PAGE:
As a white American, it’s impossible not to feel like an outsider in Ghana. The only other “obronis” I see in an average work day are the ones who cook breakfast at the same time as me in the morning, and the ones who greet me when I get back home in the evening time. At times, it can be difficult to deal with the sense of isolation associated with spending a day being stared at. Sitting on the tro in the morning, I feel like a zoo animal caged into my role as an outsider with the invisible bars created by the staring eyes of the four million citizens of Accra. “Why are you here?” their gazes seem to ask. “What are you doing?” I remember watching the monkeys at the Oregon Zoo with similar questions. “He is an abnormality from my daily structure. I’m not used to this sight, and I wonder what makes him tick.”
Three weeks of this culminated with a night of heavy contemplation. Back home, it is difficult to tell tourists apart from residents. Walking down the street in Portland, people of all different races and social groups walk by, each one seeming to fulfill a certain niche in the city that is just as valued as the next. A Mexican-American teen punker may skate by an aging European-American hippie while a middle-aged African-American adjusts his suit outside a law-firm building, and none of it seems out of place. Here, Ghanaians are much more uniform. “Obibinis” recognize their own – and outsiders – with a quickness I have not previously experienced. How do I deal with this? I asked myself. Do I accept my role and try to be the best monkey I can be (whatever that would mean)? Or do I instead attempt to break free from the bars of preconceived notions?
The answer, or perhaps a glimpse at a possible answer, presented itself to me as I walked to work this morning.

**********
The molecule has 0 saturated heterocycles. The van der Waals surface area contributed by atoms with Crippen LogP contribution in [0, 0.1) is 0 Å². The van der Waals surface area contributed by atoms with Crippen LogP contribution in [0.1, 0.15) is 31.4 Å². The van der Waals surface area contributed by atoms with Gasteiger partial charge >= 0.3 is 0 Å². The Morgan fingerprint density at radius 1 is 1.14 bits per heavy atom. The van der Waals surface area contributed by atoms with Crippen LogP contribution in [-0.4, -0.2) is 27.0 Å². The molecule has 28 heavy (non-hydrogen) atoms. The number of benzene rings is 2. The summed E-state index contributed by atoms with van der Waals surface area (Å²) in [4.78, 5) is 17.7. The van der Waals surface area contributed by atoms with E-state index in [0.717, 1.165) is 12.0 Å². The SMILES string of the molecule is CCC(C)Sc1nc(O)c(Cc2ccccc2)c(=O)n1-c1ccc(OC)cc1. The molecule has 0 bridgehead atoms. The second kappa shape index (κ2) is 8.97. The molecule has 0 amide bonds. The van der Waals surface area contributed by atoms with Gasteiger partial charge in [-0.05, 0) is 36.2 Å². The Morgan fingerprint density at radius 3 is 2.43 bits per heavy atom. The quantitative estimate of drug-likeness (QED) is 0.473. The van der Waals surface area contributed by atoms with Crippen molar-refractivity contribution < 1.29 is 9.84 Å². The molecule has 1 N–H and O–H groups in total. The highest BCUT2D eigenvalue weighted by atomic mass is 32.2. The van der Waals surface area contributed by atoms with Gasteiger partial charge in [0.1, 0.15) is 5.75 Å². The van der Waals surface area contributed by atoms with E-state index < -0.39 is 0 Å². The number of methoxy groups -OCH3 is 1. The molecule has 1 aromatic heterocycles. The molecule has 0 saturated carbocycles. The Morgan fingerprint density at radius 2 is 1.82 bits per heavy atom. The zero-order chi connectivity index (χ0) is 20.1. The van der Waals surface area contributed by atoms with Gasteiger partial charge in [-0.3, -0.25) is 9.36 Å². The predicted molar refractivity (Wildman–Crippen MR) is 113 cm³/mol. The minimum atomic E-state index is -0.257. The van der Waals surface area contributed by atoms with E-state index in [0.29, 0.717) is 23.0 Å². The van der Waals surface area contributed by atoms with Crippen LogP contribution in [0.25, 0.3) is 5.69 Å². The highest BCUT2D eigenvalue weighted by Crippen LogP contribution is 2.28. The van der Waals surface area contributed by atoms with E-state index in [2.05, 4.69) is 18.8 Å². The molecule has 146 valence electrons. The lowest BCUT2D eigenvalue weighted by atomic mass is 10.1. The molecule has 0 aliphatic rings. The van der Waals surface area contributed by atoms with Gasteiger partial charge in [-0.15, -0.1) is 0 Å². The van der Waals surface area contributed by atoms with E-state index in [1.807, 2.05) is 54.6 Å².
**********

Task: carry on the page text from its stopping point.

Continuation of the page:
I got off the tro and began the ten minute walk up Royal Castle Road. Almost immediately, an elderly woman kneading bread alongside the road catches my attention and calls me over. She loves the red ribbon adorning my neck, a national symbol of mourning in Ghana. “Who gave this to you, Obroni? Where did you get this?” she asks me. I tell her I attended the week of mourning celebration at Children’s Park last Friday, where ribbons like mine were so abundant it was nearly impossible to walk out without one. She smiles and gives a little clap. “I like it,” she tells me. “It’s good.”
“Me daase,” I respond. I wish her a good day and she nods saying “see you later.” I know I will. As I walk away I feel the internal shift in perception as a landmark in my daily sights transitions into a role of friendship, one that will no doubt be solidified during the remainder of my stay over half-understood conversations and delicious home-baked bread.
Another twenty yards or so down the road, I stumble upon Eva, the receptionist at the Public Agenda. “Obroooooni” she opens in a singsong voice, “I made you joloff this morning, but I’m going to the bank right now. Reach into the first drawer of my desk.” I thank her profusely. The deliciousness of her cooking and the generosity in her constant gifts to me will without a doubt assure her the status of a saint. “Oh, Obroni Skyla,” she laughs, and walks off.
I don’t even make it another three blocks before my attention is drawn to my right. Three young children run around, waving like crazy. “Heyyy Obroni!” Their smiles are huge and take up almost as much of their face as their bright, shining eyes. Their happiness is contagious. I can’t help but smile and wave just as enthusiastically back, “Well hey there little Obibinis!” They cheer at my response. I’m not sure whether they’re cheering because I know what an obroni is, or because I know what the opposite of an obroni is, or just because I acknowledged their existence, but it doesn’t really matter. Even their stoic mother cracks a smile as she turns the maize on her grill over, roasting it all to a salty delicious brown. I resolve to check back to see if my friends, and that maize, are still around during lunch time.